Superman

Superman

There has simply never been a comic book icon as popular as Superman. From his Action Comics origins in 1938 to radio, cartoons and movie serials in the 40's, to a television series in the 50's, to animated adventures in the 60's and 70's, the Man of Steel was the superhero's superhero, a mild-mannered good guy fighting for truth, justice and the American Way. Continue reading...

Swiss Family Robinson

Swiss Family Robinson

Apparently, most of America did indeed dream of a house in the trees. Disney's version of Johann David Wyss' Swiss Family Robinson allowed audiences to live that dream vicariously, and they responded by making the 1960 film Disney's biggest live-action hit to that date. Continue reading...

The Apple Dumpling Gang

The Apple Dumpling Gang

Two of America’s most beloved funnymen, Tim Conway and Don Knotts, had appeared plenty of times together on television, but it wasn’t until 1975 that they began starring together in feature-length comedy films. Their first foray was as a pair of bumbling crooks in The Apple Dumpling Gang, one of the biggest live-action successes for the Walt Disney Company in the 70s decade. Continue reading...

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The Aristocats

For their first animated feature without Walt at the helm, Disney introduced audiences to a lovable collection of felines in the 1971 film, The Aristocats. Featuring an all-star cast of voices including Eva Gabor, Phil Harris. Scatman Crothers and Sterling Holloway, this entertaining romp through Paris and the surrounding countryside proved that, with or without their leader, the Disney name would remain synonymous with quality animated films. Continue reading...

The Bad News Bears

The Bad News Bears

Written by Bill Lancaster (Burt's son) and directed by Michael Ritchie (who had helmed adult fare like The Candidate and Smile), this winning 1976 film worked on a lot of levels-and not just the "hey, those naughty kids are cussing" level either. There was the underdog triumph story at the movie's core; there was the satire of the uniquely American institution of Little League and its overly-involved bench parents (in the year of our country's bicentennial, no less). There was also a redemptive character piece at work, as Buttermaker, via his group of misfits, tried to get his shambled life together once and for all. Continue reading...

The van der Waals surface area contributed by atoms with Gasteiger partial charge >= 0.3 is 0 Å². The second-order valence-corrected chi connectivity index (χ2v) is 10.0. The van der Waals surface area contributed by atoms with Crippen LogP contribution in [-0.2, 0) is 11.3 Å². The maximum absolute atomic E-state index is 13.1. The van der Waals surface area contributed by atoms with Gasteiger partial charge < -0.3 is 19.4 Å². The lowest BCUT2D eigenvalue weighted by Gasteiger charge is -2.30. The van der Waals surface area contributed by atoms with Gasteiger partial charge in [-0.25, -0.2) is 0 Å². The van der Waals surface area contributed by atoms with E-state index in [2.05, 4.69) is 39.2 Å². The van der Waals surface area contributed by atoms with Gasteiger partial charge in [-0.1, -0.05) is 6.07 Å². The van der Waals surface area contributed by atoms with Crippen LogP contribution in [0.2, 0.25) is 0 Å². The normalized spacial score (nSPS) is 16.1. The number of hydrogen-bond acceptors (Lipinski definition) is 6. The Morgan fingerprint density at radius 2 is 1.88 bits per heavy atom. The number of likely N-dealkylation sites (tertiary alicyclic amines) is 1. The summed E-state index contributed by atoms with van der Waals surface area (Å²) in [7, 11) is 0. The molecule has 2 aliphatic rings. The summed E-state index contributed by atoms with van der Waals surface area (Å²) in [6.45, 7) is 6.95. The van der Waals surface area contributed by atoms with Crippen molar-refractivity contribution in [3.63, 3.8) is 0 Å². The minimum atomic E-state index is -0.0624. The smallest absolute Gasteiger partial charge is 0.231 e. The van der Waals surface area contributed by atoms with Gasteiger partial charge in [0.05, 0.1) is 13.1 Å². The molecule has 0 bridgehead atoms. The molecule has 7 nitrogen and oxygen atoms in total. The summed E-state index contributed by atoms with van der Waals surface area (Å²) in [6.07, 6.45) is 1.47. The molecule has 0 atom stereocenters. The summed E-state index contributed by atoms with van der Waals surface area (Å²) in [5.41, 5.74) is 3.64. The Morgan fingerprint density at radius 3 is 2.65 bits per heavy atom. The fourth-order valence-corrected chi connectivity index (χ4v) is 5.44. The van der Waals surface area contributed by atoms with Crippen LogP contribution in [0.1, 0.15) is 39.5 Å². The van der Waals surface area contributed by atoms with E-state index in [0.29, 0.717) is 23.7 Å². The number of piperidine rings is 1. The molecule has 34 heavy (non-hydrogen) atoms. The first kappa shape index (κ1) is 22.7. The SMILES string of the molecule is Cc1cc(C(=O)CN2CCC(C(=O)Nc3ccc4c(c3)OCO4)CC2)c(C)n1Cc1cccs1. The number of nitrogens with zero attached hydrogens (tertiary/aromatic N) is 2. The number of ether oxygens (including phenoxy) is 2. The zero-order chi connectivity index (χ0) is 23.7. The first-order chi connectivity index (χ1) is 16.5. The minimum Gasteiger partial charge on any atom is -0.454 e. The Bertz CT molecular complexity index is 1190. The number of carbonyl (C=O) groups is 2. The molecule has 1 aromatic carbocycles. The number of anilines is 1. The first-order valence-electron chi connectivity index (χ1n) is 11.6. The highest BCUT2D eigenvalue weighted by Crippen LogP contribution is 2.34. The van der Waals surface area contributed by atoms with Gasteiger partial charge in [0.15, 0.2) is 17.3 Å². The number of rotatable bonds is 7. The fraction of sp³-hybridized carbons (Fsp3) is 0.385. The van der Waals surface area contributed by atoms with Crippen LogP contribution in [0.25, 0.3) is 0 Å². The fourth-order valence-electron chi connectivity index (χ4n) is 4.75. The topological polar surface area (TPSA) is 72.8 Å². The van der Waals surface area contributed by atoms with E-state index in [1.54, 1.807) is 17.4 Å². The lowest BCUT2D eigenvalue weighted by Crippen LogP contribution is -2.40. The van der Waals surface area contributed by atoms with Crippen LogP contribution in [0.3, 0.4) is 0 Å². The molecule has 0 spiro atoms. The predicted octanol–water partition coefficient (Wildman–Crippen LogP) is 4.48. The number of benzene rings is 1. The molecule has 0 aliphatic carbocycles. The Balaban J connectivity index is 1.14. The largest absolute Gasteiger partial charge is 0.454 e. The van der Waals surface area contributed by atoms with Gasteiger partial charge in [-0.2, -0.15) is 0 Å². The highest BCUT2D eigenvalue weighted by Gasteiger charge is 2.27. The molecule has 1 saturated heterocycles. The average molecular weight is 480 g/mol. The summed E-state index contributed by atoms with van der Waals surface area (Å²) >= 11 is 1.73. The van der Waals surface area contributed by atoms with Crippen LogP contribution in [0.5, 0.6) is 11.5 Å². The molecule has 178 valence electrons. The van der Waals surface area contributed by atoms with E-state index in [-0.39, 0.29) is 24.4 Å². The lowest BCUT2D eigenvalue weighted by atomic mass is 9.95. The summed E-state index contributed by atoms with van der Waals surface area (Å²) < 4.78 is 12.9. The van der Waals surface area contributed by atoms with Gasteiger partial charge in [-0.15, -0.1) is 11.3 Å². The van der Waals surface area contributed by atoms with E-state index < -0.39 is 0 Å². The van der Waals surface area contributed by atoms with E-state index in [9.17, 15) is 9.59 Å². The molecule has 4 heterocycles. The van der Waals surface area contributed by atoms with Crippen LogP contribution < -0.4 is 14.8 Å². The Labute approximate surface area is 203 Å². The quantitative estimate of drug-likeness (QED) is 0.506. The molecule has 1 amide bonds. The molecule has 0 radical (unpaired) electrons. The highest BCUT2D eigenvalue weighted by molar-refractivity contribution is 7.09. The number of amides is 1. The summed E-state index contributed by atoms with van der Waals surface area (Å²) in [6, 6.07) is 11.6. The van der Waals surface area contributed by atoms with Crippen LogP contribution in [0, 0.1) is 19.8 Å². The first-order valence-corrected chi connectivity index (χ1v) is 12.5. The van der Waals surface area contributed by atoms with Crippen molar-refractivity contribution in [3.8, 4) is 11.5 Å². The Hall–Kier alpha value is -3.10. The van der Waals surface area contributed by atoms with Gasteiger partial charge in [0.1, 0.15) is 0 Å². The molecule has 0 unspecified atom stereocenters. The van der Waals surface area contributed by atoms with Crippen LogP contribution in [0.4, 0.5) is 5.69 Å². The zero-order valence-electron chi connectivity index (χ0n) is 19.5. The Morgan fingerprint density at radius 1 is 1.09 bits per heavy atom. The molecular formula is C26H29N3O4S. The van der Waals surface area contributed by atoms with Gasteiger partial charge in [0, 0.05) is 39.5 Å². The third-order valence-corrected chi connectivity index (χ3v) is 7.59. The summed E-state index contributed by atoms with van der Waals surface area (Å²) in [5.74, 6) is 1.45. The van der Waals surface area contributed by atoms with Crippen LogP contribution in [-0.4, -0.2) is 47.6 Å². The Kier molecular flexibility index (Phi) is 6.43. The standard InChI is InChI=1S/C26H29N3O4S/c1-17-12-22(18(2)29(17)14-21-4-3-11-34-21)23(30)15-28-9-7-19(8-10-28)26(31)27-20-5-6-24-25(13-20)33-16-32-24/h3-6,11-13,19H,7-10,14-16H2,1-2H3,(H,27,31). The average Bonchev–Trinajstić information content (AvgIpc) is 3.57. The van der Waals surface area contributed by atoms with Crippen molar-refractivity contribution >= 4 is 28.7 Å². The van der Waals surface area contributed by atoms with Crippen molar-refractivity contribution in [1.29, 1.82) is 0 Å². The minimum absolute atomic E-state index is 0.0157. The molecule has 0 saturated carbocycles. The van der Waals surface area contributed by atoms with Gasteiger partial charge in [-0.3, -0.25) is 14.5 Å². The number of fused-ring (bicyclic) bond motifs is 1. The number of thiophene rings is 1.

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The Black Cauldron

If you are searching for a story from which to make a successful animated film, there are certain elements that you can’t go wrong with - swords and a bit of sorcery (couldn’t hurt), a battle between good and evil (now you’re talking), a brave young hero on a quest to save the world (gotta have it) and, of course, a psychic pig (Right? Right?). Put all these ingredients in a pot, give it a good stir, and the result is The Black Cauldron, an 1985 animated Disney film based on Lloyd Alexander’s fantasy book series, The Chronicles of Prydain. Continue reading...

The Black Stallion

The Black Stallion

One needn’t be Dr. Doolittle to communicate their animal counterparts. Given an equal dose of time, patience and trust, the ability to speak words are unnecessary to form bonds, to form meaningful friendships. Such was the case with young Alec and “the black” in the beloved 1979 film, The Black Stallion, a touching story of boy and horse who discover each other under the most trying of circumstances and form a friendship that will last a lifetime. Continue reading...

The Blob

The Blob

If ever there were a list of best films to see at the drive-in, The Blob just might top the list. Sure, it is the epitome of low budget. Sure, the monster amounts to little more than a gelatinous mound of goo, devoid of so much as a scary eye or blood-dripping fangs. But in the 50s, this was frightening stuff, the type of film that could make a girl cuddle in fear - and that was well worth the price of admission (even if she might be checking out Steve McQueen a little more than she let on). Continue reading...